2007: Justin Harrell (1st), Brandon Jackson (2nd), James Jones (3rd), Aaron Rouse (3rd), Allen Barbre (4th), David Clowney (5th), Korey Hall (6th), Desmond Bishop (6th), Mason Crosby (6th), DeShawn Wynn (7th), Clark Harris (7th).

This draft is an unmitigated disaster and could haunt this franchise for years unless other draft classes pick up the slack. Of Thompson's 11 picks, only Crosby has been a starter — and his job is on shaky ground. First-round pick Harrell has had infinitely more surgeries than impact plays. The Packers continue to wait for Harrell, who actually looked pretty good in training camp before his back problems resurfaced. Jackson and Jones have been inconsistent, they gave up on Rouse this summer and Barbre was a disaster when literally given a chance to start at right tackle. Bishop is a standout on special teams but can't break into the lineup on defense, even with impressive preseasons. Clowney has forged a career as a receiver for the Jets and Harris is the Bengals' long snapper. Put in that light, the player with the least impact among this class has been Harrell.

2006: A.J. Hawk (1st), Daryn Colledge (2nd), Greg Jennings (2nd), Abdul Hodge (3rd), Jason Spitz (3rd), Cory Rodgers (4th), Will Blackmon (4th), Ingle Martin (5th), Tony Moll (5th), Johnny Jolly (6th), Tyrone Culver (6th), Dave Tollefson (7th).

Hawk, Colledge, Jennings and Spitz were immediate starters (total of 55 as rookies). However, while Jennings is a star, Hawk is an average starter and a disappointment at No. 5 overall, and Colledge and Spitz never have taken the next step in their careers. Arguably the second-best pick has been sixth-rounder Jolly, who blossomed this year in his role as a defensive end. Blackmon is a superb punt returner when healthy — but staying healthy has been a battle for a player who has played in 32 of a possible 64 games. Rodgers and Martin are out of the league. Culver started two games at corner for Miami this season and played in all 16 games. Hodge played all 16 games as a reserve linebacker for the Bengals after playing in a total of 14 games in his first three years in the league. Tollefson is a reserve defensive end for the Giants who has registered 4.5 sacks over the last two seasons. Moll was shipped to Baltimore for special-teams demon Derrick Martin, an unsung transaction.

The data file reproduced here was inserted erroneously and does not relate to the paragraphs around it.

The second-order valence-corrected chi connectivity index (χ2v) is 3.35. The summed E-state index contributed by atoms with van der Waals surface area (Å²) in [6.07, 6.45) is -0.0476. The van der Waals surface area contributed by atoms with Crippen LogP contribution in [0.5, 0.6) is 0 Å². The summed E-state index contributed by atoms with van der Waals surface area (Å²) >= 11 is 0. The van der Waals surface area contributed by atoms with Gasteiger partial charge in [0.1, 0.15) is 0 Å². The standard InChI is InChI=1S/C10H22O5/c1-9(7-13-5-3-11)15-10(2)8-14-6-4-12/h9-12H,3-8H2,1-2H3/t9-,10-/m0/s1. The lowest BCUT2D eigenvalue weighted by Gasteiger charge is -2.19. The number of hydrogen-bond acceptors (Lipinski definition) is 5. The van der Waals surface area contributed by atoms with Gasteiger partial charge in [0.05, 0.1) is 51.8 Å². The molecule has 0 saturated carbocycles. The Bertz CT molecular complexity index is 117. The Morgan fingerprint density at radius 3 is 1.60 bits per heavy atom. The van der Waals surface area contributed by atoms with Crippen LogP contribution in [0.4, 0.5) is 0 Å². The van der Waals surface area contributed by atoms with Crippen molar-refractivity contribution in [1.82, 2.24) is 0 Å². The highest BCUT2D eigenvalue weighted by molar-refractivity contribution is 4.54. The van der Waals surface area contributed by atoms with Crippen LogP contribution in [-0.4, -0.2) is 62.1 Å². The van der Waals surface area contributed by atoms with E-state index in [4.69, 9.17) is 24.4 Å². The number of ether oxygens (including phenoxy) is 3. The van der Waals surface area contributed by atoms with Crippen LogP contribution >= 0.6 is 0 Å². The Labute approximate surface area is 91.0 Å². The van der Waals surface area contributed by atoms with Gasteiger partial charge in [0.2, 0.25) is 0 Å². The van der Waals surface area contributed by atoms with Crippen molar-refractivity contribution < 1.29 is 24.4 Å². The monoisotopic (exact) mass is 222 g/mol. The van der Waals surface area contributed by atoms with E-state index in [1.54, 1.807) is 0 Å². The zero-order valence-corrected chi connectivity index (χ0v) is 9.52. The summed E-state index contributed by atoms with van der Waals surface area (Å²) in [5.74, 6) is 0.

2005: Aaron Rodgers (1st), Nick Collins (2nd), Terrence Murphy (2nd), Marviel Underwood (4th), Brady Poppinga (4th), Junius Coston (5th), Mike Hawkins (5th), Michael Montgomery (6th), Craig Bragg (6th), Kurt Campbell (7th), Will Whitticker (7th).

By nabbing Rodgers and Collins with the first two picks, Thompson hit a home run — even though he essentially got nothing other than Brady Poppinga from the final nine picks. Really, none of that matters because the Packers have the kind of franchise quarterback that is the envy of much of the league. We'll never know what might have been had Murphy not had his career end with a spinal condition. Montgomery was a nonfactor in 10 games this year. Underwood's career worth of injury problems resurfaced this year in the United Football League. Coston (seven starts, 2007) and Whitticker (14 starts, 2005) never developed. Hawkins and Bragg were athletes that never panned out.

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Bill Huber is publisher of Packer Report magazine and and has written for Packer Report since 1997. E-mail him at, or leave him a question in Packer Report's subscribers-only Packers Pro Club forum. Find Bill on Twitter at and Facebook under Bill Huber.